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Stop 'Retarding' Economies With Ultra-Loose Monetary Policy: BIS

Mandel Ngan | AFP | Getty Images

Low-interest rates and extra liquidity from central banks may have bought economies across the globe some time since the financial crisis, but this monetary policy now needs to end to ensure a return to growth, a new report by the Bank for International Settlements (BIS) said.

The Basel-based BIS - known as the central bank of central banks - said in its annual report that using current monetary policy employed in the euro zone, the U.K., Japan and the U.S. will not bring about much-needed labor and product market reforms and is a recipe for failure.

(Read More: Bond Losses of $1 Trillion if Yields Spike, BIS Says)

"Central banks cannot do more without compounding the risks they have already created," it said in its latest annual report released on Sunday. "[They must] encourage needed adjustments rather than retard them with near-zero interest rates and purchases of ever-larger quantities of government securities."

Instead the BIS has called for reforms by governments to enhance productivity and encourage employment growth. It also urges households and firms to complete the difficult job of repairing their balance sheets and says governments must step up their efforts to ensure the sustainability of their finances.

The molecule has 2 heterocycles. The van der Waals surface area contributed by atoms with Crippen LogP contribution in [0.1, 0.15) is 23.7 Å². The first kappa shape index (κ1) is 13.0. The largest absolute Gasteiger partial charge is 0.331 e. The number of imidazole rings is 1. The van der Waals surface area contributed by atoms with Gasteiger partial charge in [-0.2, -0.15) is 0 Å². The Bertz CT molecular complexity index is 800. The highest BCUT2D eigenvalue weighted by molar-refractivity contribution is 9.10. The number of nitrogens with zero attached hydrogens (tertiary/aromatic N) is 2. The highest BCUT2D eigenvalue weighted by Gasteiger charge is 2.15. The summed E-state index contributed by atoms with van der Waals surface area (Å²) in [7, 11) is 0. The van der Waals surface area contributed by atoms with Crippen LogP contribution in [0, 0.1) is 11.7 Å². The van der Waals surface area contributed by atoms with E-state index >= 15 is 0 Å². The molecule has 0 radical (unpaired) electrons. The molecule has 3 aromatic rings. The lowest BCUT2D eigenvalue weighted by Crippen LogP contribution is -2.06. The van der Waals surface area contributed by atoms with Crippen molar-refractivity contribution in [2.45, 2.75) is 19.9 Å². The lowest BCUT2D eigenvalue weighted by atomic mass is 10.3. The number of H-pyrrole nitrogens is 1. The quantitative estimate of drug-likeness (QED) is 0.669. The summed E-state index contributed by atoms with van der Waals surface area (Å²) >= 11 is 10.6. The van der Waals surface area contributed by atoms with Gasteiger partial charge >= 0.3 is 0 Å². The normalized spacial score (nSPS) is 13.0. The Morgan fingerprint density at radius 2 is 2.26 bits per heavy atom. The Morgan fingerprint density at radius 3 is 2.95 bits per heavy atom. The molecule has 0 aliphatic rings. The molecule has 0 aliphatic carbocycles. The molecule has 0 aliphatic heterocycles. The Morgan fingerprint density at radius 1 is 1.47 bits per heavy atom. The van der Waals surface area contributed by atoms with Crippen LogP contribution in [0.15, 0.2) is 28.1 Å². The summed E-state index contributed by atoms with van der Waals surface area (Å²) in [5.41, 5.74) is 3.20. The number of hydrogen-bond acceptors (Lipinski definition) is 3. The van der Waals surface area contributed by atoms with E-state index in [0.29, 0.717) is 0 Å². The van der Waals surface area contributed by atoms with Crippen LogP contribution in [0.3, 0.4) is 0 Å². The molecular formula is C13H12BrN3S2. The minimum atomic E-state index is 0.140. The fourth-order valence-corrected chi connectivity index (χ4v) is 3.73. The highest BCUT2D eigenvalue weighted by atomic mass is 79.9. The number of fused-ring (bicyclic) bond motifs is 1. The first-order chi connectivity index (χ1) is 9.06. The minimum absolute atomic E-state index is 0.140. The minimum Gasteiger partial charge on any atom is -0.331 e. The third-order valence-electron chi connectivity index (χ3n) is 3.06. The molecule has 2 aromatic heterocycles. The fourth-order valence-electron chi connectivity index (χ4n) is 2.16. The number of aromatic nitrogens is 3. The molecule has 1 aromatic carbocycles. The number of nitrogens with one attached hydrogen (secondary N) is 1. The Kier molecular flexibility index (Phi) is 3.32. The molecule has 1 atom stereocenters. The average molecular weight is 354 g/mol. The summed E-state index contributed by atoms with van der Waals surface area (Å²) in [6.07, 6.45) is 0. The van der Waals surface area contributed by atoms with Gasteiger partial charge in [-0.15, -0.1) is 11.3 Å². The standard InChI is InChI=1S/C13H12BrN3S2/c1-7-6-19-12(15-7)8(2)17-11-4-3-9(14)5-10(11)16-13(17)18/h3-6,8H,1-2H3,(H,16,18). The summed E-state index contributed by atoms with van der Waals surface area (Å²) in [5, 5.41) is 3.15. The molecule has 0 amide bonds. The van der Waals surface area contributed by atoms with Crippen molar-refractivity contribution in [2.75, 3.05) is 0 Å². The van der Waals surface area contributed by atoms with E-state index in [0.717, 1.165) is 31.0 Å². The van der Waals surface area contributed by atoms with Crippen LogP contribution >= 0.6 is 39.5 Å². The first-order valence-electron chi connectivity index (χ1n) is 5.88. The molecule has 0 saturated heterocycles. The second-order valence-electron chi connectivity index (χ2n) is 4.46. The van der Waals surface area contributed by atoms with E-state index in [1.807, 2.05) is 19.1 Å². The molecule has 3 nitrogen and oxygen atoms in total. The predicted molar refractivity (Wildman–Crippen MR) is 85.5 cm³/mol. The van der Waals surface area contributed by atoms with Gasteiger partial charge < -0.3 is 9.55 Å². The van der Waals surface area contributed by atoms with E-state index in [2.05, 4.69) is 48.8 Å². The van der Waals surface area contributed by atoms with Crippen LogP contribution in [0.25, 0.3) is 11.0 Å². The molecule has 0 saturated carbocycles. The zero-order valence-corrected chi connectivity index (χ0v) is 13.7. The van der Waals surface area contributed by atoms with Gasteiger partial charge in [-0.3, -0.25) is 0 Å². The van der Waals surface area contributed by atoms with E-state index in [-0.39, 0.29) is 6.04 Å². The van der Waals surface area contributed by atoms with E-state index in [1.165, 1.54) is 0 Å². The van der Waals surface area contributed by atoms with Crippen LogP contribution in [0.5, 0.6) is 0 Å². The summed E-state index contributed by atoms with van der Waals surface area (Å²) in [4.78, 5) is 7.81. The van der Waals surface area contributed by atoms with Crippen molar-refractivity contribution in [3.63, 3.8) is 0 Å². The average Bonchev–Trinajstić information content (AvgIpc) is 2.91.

The "borrowed time" central banks have created with ultra-low interest rates following the collapse of Lehman Brothers in 2008 has not been well used, it said, and has fueled a false sense of comfort that reforms and deleveraging can be resolved later.

(Read More: Firms Love Debt as Bond Bear Lurks)

"Cheap money makes it easier to borrow than to save, easier to spend than to tax, easier to remain the same than to change," it said.

Since 2008 central banks across the globe have been quick to slash their main refinancing rates close to the zero mark, hoping to restrict the rate of borrowing and stimulate cash flow whilst stunting the ability of savers to borrow.

Added to this, The U.S. Federal Reserve, the Bank of England and the Bank of Japan have also embarked on quantitative easing (QE) programs, under which government bonds are bought in large quantities. That helped to bring yields to record lows and allowed governments to borrow at more favorable rates.

The Federal Reserve was the first central bank to look towards an unwinding of this policy, with Chairman Ben Bernanke giving a clearer roadmap to investors on how bond purchases could be "tapered" later this year. But the BIS - which was one of the few organizations to foresee the global financial crisis - believes this can't come soon enough.

(Read More: Taper Tipoff? Bernanke Hints Easing End Is Nearing)

"Delivering further extraordinary monetary stimulus is becoming increasingly perilous, as the balance between its benefits and costs is shifting," it said.

"Monetary stimulus alone cannot provide the answer because the roots of the problem are not monetary. Hence, central banks must manage a return to their stabilization role, allowing others to do the hard but essential work of adjustment."

By CNBC.com's Matt Clinch. Follow him on Twitter @mattclinch81.

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